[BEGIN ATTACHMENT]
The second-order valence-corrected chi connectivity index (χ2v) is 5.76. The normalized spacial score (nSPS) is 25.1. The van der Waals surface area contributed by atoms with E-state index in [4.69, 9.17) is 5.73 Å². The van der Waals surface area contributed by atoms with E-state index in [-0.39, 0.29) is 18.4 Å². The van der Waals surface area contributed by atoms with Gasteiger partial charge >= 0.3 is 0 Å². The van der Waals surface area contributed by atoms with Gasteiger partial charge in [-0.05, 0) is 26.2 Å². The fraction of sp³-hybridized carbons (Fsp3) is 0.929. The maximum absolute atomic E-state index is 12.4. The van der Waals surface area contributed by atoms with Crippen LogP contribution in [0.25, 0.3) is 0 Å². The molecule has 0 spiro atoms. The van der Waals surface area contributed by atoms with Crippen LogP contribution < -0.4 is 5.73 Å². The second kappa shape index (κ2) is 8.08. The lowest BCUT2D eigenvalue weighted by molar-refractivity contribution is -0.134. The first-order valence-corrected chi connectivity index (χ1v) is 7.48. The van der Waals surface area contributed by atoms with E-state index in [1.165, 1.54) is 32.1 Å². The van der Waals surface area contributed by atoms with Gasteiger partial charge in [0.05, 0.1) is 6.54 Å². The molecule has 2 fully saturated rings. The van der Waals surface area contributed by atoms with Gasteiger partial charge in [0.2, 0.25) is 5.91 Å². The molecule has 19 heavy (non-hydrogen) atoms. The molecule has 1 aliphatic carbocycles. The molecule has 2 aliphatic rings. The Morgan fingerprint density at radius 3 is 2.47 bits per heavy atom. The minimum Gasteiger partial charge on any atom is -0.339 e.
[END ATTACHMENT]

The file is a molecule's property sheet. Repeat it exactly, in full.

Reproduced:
The second-order valence-corrected chi connectivity index (χ2v) is 5.76. The normalized spacial score (nSPS) is 25.1. The van der Waals surface area contributed by atoms with E-state index in [4.69, 9.17) is 5.73 Å². The van der Waals surface area contributed by atoms with E-state index in [-0.39, 0.29) is 18.4 Å². The van der Waals surface area contributed by atoms with Gasteiger partial charge >= 0.3 is 0 Å². The van der Waals surface area contributed by atoms with Gasteiger partial charge in [-0.05, 0) is 26.2 Å². The fraction of sp³-hybridized carbons (Fsp3) is 0.929. The maximum absolute atomic E-state index is 12.4. The van der Waals surface area contributed by atoms with Crippen LogP contribution in [0.25, 0.3) is 0 Å². The molecule has 0 spiro atoms. The van der Waals surface area contributed by atoms with Crippen LogP contribution < -0.4 is 5.73 Å². The second kappa shape index (κ2) is 8.08. The lowest BCUT2D eigenvalue weighted by molar-refractivity contribution is -0.134. The first-order valence-corrected chi connectivity index (χ1v) is 7.48. The van der Waals surface area contributed by atoms with E-state index in [1.165, 1.54) is 32.1 Å². The van der Waals surface area contributed by atoms with Gasteiger partial charge in [0.05, 0.1) is 6.54 Å². The molecule has 2 fully saturated rings. The van der Waals surface area contributed by atoms with Gasteiger partial charge in [0.2, 0.25) is 5.91 Å². The molecule has 19 heavy (non-hydrogen) atoms. The molecule has 1 aliphatic carbocycles. The molecule has 2 aliphatic rings. The Morgan fingerprint density at radius 3 is 2.47 bits per heavy atom. The minimum Gasteiger partial charge on any atom is -0.339 e.